I love Alfred Hitchcock! One story he collected, "Curious Adventure of Mr. Bond" by Nugent Barker, portrays Mr. Bond, a lone traveller, who after a wearying journey up the slopes of a valley happens upon a vast tableland and an inn, far in the distance and on the edge of a forest. He is delighted when he is heartily greeted by the landlord, a Mr. Crispin Sasserach and his wife Myrtle, who is preparing "a lovely broth to-night".
After a wonderfully warm and cozy evening of delicious broth and good company, Mr. Bond departs the next morning with Mr. Sasserach who drives him over land bordered by forest on the left and rowan trees leading down to the valley on the right. Mr. Bond is duly deposited at the inn of Sasserach's brother (Martin), "The Headless Man", where he enjoys a meal of many succulent meat dishes and a game of chess with his host (with curious hand-carved chess pieces). Mr. Bond does start to feel a little "obliged" and frustrated by their "over-hospitality" when it is insisted that he visit the third brother's inn, "The Traveller's Head".
He learns on this journey that the three brothers own the entire land above the valley, divided into three equal portions. When prompted by Mr. Bond to discuss the names of the inns, which are seemingly quite common, but nonetheless "turned around"; the manservant, Stennet, who is driving the carriage, enlightens him thusly: the name "The Traveller's Rest" is self-explanatory and so is made poetical by changing it to "The Rest of the Traveller" focusing on the "rest" to be found at the inn. "The Headless Man" is simply grim for the sake of grimness and "The Traveller's Head" pays homage to the traveller himself, in the same manner that many inns are called "The King's Head". By now, however, you must have had some suspicions as to the eventual fate of our poor Mr. Bond.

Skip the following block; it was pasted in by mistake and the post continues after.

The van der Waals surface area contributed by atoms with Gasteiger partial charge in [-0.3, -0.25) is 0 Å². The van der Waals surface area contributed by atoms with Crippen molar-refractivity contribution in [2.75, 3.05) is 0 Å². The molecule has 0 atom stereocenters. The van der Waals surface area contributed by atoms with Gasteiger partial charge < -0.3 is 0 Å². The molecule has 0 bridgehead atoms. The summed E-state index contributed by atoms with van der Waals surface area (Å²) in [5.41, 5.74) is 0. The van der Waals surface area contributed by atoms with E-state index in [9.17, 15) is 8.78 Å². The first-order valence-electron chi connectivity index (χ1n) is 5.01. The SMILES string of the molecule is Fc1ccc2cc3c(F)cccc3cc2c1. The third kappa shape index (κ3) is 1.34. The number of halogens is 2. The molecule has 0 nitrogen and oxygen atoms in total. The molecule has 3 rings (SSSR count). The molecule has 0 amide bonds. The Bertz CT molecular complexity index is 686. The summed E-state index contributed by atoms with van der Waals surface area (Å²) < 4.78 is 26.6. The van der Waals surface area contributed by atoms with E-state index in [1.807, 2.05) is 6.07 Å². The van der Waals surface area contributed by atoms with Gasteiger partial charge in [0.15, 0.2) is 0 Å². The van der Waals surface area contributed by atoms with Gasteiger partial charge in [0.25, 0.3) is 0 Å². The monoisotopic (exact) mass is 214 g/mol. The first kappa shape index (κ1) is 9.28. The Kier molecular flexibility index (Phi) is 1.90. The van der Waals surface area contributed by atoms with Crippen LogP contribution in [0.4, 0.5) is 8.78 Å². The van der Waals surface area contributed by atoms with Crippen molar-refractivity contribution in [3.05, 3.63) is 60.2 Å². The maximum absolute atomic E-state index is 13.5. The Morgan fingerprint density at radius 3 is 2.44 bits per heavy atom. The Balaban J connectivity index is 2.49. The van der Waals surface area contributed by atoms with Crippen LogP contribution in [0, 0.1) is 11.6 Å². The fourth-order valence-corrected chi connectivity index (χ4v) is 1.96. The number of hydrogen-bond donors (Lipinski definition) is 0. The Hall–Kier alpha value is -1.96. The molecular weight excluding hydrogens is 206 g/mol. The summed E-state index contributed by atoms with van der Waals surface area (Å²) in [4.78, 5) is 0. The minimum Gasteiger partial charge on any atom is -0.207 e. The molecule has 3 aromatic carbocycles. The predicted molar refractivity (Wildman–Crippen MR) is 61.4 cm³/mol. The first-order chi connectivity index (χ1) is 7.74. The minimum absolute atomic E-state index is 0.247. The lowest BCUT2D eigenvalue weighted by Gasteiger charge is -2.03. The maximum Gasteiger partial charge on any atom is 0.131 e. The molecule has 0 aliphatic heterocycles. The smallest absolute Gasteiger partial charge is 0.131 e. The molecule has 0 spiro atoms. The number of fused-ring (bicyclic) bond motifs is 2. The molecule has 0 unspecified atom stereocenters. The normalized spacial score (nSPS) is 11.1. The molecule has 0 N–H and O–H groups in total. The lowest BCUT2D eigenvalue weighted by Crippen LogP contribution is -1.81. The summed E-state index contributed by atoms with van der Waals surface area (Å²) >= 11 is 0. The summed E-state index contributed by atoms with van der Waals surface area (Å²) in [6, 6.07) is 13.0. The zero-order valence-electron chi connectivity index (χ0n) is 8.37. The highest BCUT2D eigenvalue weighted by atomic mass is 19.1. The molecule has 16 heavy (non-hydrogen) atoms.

I took these photos last month when we found ourselves, without benefit of a map, and on the dubious advice of modern GPS, lost and travelling down many of those narrow, winding roads so common in England. We finally pulled up short in front of this inn while my husband consulted his own sources to get us back on the right track. I sat in the car looking up at the sign above the doorway of this seemingly deserted (although correctly named!) inn and was relieved to read that a "Mr. P.R. Barnes" was the proprietor ... and not Mr. Crispin Sasserach himself!!
Cannibalism is common in folklore and fairytales. As the hour of All Hallow's Eve approaches and leads us into the dark of winter, I humbly felt it might be an appropriate time to include one of my favourite tales of this delightfully taboo subject!
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